Cook County Circuit Judge Carolyn Gallagher is competing for a seat on the Illinois appellate court, but in the lead up to the race last summer she launched a different sort of campaign against well-connected political consultant Mary Kay Dawson.
Injustice Watch has obtained a three-page letter that Gallagher, one of Dawson’s former clients, sent to various Cook County judges and Democratic Party leaders in August. Gallagher’s letter, in which she threatened to sue Dawson, accused the consultant of misrepresenting her ties to the party and of career sabotage.
“For several years, you have engaged in malicious, unethical, aggressive and deliberate efforts to slander me, mislead me, defraud me, dismantle my reputation, and sabotage my career,” the letter began.
Investigations that expose, influence and inform. Emailed directly to you.
Dawson, who said she’s considering taking legal action of her own against Gallagher, disputes many of the allegations and expressed disbelief at its circulation.
“Basically I was kind of shocked, I did not know what provoked it,” Dawson said.
Judges and Democratic Party insiders members who received the letter said they believed its wide distribution reflected poor judgment on Gallagher’s part. One judge said the tone was “injudicious.”
“The letter is very threatening. You either do it [sue] or you don’t,” the judge said, speaking anonymously to discuss the letter. As of January 21, Gallagher has not filed a lawsuit against Dawson.
Dawson said in an interview that she has represented more than 30 judicial candidates in her 28 years as a consultant. In 2018, she was paid $10,000 over four months, state records show, to represent the entire slate of Cook County judges seeking retention.
She also participates in closed-door meetings of the Democratic Party, serving as a proxy voter for some committeemen or tabulating vote totals.
Gallagher faced questions about the letter in August when she appeared before the Democratic Party seeking its endorsement. State Sen. Robert Martwick wondered about the need to publicize a private dispute, and asked her whether it reflected judicial temperament, according to Gallagher and another person who attended the event. Gallagher responded that she felt her reputation was being attacked and that she needed to respond.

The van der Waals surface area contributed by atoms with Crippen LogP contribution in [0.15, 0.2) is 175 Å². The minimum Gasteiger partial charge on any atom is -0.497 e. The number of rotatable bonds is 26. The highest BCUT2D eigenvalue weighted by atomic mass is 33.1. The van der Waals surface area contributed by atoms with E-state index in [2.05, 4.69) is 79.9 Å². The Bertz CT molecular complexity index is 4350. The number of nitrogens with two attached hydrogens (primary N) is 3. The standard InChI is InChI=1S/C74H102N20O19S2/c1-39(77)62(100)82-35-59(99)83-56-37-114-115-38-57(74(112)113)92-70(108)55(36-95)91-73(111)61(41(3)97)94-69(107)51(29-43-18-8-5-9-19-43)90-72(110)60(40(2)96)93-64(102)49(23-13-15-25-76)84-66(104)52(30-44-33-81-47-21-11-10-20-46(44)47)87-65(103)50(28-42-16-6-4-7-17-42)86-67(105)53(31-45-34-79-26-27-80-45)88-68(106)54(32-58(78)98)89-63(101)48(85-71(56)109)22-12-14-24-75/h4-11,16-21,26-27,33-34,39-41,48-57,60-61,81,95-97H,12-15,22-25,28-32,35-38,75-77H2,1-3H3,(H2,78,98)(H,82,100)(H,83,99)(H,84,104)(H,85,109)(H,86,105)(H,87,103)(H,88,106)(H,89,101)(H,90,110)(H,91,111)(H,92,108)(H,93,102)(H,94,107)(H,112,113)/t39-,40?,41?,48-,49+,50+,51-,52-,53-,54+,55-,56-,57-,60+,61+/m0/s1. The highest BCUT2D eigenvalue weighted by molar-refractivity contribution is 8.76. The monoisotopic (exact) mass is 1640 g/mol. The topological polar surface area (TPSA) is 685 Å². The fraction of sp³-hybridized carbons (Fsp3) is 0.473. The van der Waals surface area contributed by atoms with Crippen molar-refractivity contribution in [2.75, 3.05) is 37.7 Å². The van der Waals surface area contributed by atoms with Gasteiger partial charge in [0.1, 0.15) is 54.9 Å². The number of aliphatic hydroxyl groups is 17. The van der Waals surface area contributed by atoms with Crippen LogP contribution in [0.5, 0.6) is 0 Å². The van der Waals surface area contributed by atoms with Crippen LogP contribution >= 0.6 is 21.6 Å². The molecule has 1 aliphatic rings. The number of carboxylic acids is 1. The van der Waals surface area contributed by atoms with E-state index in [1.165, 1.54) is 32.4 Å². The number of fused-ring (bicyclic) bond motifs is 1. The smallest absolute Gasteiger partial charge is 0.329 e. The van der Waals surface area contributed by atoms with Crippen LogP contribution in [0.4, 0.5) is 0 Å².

The party bosses ultimately chose to endorse Michael B. Hyman, the judge who is currently appointed to the appellate seat, over Gallagher and Sandra Ramos, another candidate for the seat.
Despite criticism of her decision to send the letter, Gallagher said she wasn’t concerned about the optics. She said she wanted to highlight that the party “might have exposure for [Dawson’s] actions.”
“The wrongdoing that she was engaged in was in the name of the party,” Gallagher said in an interview.
Gallagher’s letter focuses both on her brief but tumultuous professional relationship with Dawson — Gallagher retained Dawson as a consultant from April to July 2015, when she was running for circuit court judge — and on the consultant’s role in local judicial politics.
Gallagher accused Dawson of representing herself as the “judicial consultant for the Democratic Party,” of spreading lies about her finances and divorce, and of offering to help Gallagher run against a slated candidate who was her client.
According to their contract, which was reviewed by Injustice Watch, if Gallagher did not become the party’s slated candidate, Dawson would immediately terminate their agreement, a clause Dawson said was standard in her contracts.
“I put that clause in there because the slated, endorsed candidates are my focus,” Dawson said.
Dawson went on to represent slated candidate Sean Chaudhuri, whom Gallagher defeated in the 2016 primary with 34 percent of the vote.
Dawson said she has never represented herself as the party’s consultant, and spokesperson Delmarie Cobb said the party has never had such a consultant. Dawson denied discussing Gallagher’s divorce or ever offering to help a candidate run against another client. She said she generally discusses candidates’ finances.
“When you’re running races against people, it’s normal to see what they’re spending and where they’re spending. In that sense we discuss everybody’s finances,” Dawson said.
Committeeman Sean Tenner, himself a political consultant, said that, as a candidate, Gallagher would be better off focusing on voters than on the inside baseball of campaigning.
“I think things like this are not the priority for voters looking to decide who to vote for in the rapidly approaching 2020 election,” he said.